I know you put down a starter fertilizer with your seed but let’s remember that fertilizer will move freely in a saturated soil. The new plant took up most of the nutrients from the starter fertilizer application but the residual affect is limited because you’ve been keeping the seed wet for the past few weeks. So what exactly does this mean? Basically, what I’m trying to say is that once you’ve had your ryegrass lawn in for 2-3 weeks I would advise getting a second fertilizer application on the grass.

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    The Case for Replacing Artificial Turf on NFL Fields

    In September 2020, the NFL Players Association President, Cleveland Browns center JC Tretter called for all fifteen fields that are currently equipped with artificial turf to be replaced with natural turf to prevent further player injuries. In his letter titled “Only Natural Grass Can Level the NFL’s Playing Field”, he states “It’s not good for players, it’s not good for the GMs and the head coaches, it’s not good for the owners and it’s not good for the fans. Increased injuries are not good for anybody.” he continued as he detailed data to union members.

    One of those artificial fields in question is MetLife Stadium, which has seen a bevy of injuries this season. Steelers’ right tackle Zach Banner suffered a torn ACL in Week 1 against the Giants, and running back James Conner also exited the game with an ankle injury. The following week, 49ers Nick Bosa and Solomon Thomas suffered injuries on the same field against the Jets. San Francisco defensive end Arik Armstead told the league to fix the “trash met life turf” after the game, and his coach Kyle Shanahan wasn’t thrilled either.

    West Coast Turf Marketing Director, Danielle Scardino, spoke up to NBC recently to provide her professional opinion. “Natural turf has more give” and “There is no reason to have artificial turf, the technology exists even in colder climates to maintain the turf’s longevity.”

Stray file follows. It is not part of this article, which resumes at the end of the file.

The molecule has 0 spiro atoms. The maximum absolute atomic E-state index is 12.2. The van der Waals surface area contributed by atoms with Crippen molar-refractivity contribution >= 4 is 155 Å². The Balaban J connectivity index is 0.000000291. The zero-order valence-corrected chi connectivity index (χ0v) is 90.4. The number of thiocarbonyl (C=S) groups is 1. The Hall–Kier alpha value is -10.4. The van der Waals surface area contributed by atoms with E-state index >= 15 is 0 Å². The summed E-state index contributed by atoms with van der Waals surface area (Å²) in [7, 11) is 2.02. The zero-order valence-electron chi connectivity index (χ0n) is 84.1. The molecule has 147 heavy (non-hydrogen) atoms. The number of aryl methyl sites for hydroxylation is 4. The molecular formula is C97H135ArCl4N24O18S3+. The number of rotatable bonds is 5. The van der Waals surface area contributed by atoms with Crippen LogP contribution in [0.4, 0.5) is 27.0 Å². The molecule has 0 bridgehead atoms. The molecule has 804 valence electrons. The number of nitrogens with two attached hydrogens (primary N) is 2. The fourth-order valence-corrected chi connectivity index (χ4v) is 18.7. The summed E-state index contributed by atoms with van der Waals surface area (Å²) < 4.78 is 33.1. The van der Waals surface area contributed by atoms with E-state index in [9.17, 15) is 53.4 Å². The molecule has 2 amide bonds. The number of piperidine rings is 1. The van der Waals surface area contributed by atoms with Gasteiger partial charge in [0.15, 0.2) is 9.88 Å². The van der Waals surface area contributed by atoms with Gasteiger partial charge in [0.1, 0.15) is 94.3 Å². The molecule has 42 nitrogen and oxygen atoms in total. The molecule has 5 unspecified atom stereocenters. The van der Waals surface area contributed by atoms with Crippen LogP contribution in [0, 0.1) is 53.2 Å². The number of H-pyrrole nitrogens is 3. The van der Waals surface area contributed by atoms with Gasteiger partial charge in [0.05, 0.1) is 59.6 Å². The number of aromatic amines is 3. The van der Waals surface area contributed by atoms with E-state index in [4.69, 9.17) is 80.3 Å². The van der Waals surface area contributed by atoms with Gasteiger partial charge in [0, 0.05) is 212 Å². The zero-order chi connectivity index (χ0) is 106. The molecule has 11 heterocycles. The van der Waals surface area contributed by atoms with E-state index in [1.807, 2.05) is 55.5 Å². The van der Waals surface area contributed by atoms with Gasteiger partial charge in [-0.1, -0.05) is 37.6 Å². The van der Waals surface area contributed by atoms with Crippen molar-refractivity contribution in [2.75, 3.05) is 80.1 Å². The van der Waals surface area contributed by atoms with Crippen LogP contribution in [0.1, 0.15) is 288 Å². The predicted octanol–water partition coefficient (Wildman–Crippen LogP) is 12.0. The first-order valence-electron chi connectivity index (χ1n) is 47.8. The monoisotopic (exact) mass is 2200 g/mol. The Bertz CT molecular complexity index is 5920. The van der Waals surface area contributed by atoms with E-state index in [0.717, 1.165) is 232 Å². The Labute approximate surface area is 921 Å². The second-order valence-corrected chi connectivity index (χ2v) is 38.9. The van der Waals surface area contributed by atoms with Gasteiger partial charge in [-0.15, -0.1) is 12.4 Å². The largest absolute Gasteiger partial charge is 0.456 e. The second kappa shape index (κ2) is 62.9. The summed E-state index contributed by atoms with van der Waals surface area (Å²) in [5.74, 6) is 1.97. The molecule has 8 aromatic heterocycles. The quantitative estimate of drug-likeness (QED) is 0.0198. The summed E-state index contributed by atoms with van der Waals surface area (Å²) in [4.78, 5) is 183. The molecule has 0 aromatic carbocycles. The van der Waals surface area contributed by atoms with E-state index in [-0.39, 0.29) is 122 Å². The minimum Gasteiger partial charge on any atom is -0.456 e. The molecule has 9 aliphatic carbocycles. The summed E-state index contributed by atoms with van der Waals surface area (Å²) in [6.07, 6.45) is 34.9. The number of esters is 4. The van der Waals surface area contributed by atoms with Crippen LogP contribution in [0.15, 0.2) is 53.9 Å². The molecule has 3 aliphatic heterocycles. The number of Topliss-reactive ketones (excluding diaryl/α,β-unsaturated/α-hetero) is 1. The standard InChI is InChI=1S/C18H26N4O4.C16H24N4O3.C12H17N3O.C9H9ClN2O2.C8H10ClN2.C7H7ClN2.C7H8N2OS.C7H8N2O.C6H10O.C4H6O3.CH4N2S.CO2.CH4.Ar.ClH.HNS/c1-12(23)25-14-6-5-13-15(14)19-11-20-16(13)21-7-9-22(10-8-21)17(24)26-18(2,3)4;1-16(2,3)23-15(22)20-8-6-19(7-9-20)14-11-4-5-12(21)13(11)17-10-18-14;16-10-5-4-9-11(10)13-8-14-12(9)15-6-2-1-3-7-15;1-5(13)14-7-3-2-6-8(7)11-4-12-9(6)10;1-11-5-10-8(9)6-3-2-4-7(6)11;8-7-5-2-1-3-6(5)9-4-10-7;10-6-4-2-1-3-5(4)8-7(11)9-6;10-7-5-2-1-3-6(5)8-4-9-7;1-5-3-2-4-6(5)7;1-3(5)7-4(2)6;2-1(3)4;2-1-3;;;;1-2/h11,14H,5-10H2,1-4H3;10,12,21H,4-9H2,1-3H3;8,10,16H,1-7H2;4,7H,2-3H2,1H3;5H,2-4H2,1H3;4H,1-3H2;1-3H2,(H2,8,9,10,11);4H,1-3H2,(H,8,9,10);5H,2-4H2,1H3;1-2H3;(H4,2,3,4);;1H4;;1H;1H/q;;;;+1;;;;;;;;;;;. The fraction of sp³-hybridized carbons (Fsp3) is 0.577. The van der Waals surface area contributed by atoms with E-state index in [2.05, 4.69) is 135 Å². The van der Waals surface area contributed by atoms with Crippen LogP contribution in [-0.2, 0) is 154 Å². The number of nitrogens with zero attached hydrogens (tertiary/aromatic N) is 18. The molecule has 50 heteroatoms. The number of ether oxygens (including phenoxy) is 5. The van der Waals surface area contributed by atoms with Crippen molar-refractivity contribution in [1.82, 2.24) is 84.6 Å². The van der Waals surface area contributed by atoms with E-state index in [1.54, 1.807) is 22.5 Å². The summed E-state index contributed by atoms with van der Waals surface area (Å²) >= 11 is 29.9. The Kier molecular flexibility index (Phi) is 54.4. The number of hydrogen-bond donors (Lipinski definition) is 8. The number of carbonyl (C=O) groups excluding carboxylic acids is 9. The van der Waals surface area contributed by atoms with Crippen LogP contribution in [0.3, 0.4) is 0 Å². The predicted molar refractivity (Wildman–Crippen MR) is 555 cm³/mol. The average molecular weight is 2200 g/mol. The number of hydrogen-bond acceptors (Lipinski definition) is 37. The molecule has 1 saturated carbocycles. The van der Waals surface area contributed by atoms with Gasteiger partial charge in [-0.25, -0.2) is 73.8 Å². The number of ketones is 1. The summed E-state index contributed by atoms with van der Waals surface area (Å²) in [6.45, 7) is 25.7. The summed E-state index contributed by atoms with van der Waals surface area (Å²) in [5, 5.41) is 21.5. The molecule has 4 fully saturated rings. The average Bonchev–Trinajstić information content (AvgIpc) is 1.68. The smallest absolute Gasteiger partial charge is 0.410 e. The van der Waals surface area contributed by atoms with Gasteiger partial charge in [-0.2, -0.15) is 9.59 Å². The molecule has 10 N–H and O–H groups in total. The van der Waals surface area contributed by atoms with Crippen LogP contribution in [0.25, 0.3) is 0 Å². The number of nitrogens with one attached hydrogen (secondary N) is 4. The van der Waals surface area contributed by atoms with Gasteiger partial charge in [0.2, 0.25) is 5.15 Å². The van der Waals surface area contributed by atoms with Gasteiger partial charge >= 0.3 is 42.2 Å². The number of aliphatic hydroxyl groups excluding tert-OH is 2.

The first artificial turf-style field was introduced in the mid-1960s when ChemGrass was installed at the Houston Astrodome to replace the dying grass in the first domed stadium. The grass was later rebranded AstroTurf, and thus began the debate of natural grass versus turf playing surfaces.

    For years, artificial turf, while very expensive, seemed like a good alternative to keep the turf looking great on camera for the NFL games and preserve the longevity of the surface. But recently, ten players were injured on these surfaces and two of them being season-ending injuries. This was enough to make the Players Association take notice.

    On October 6, Casey Reynolds, PhD and Executive Director of Turfgrass Producers International responded in an open letter to the NFL Players Association, Team Owners, University and High School Athletic Directors, Sports Field Managers, Coaches, Athletes, and Parents "Do we want our athletes playing in a concert venue, or do we want to host concerts and other events in an athletic venue? If the answer is the latter, then there is little doubt that natural grass is the safest proven choice."

    According to Dr. Jennifer Nicole Falk from At Your Feet Concierge Podiatry, “Artificial turf not only increases the surface temperature, making it dangerous to play on at certain temperatures, it also puts players at increased risk for bacterial infections, as well as systemic effects and toxicity from the rubber... Because there is more friction between cleats and turf, this theoretically could lead to a greater potential for athletic injuries, including turf toe, knee injuries, foot lock, turf burn, and more powerful collisions & concussions.”